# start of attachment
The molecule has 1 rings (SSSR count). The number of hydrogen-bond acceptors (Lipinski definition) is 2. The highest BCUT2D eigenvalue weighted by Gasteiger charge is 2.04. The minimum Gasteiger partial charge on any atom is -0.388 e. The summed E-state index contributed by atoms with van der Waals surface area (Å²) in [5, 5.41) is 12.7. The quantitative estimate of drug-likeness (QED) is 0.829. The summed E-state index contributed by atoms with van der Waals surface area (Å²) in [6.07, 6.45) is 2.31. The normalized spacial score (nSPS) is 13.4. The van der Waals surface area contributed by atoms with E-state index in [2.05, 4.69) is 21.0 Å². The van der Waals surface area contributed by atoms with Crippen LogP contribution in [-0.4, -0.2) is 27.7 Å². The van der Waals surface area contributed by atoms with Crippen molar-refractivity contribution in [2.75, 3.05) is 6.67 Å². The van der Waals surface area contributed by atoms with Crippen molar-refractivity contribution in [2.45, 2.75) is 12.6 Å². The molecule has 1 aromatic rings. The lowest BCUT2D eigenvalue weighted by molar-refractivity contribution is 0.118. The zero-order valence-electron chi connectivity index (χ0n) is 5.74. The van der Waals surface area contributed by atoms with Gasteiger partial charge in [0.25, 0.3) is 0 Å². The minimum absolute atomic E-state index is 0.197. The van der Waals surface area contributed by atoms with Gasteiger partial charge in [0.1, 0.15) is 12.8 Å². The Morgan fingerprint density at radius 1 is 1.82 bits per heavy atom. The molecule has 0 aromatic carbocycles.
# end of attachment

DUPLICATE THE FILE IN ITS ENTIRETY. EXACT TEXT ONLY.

The molecule has 1 rings (SSSR count). The number of hydrogen-bond acceptors (Lipinski definition) is 2. The highest BCUT2D eigenvalue weighted by Gasteiger charge is 2.04. The minimum Gasteiger partial charge on any atom is -0.388 e. The summed E-state index contributed by atoms with van der Waals surface area (Å²) in [5, 5.41) is 12.7. The quantitative estimate of drug-likeness (QED) is 0.829. The summed E-state index contributed by atoms with van der Waals surface area (Å²) in [6.07, 6.45) is 2.31. The normalized spacial score (nSPS) is 13.4. The van der Waals surface area contributed by atoms with E-state index in [2.05, 4.69) is 21.0 Å². The van der Waals surface area contributed by atoms with Crippen LogP contribution in [-0.4, -0.2) is 27.7 Å². The van der Waals surface area contributed by atoms with Crippen molar-refractivity contribution in [2.75, 3.05) is 6.67 Å². The van der Waals surface area contributed by atoms with Crippen molar-refractivity contribution in [2.45, 2.75) is 12.6 Å². The molecule has 1 aromatic rings. The lowest BCUT2D eigenvalue weighted by molar-refractivity contribution is 0.118. The zero-order valence-electron chi connectivity index (χ0n) is 5.74. The van der Waals surface area contributed by atoms with Gasteiger partial charge in [0.25, 0.3) is 0 Å². The minimum absolute atomic E-state index is 0.197. The van der Waals surface area contributed by atoms with Gasteiger partial charge in [0.1, 0.15) is 12.8 Å². The Morgan fingerprint density at radius 1 is 1.82 bits per heavy atom. The molecule has 0 aromatic carbocycles.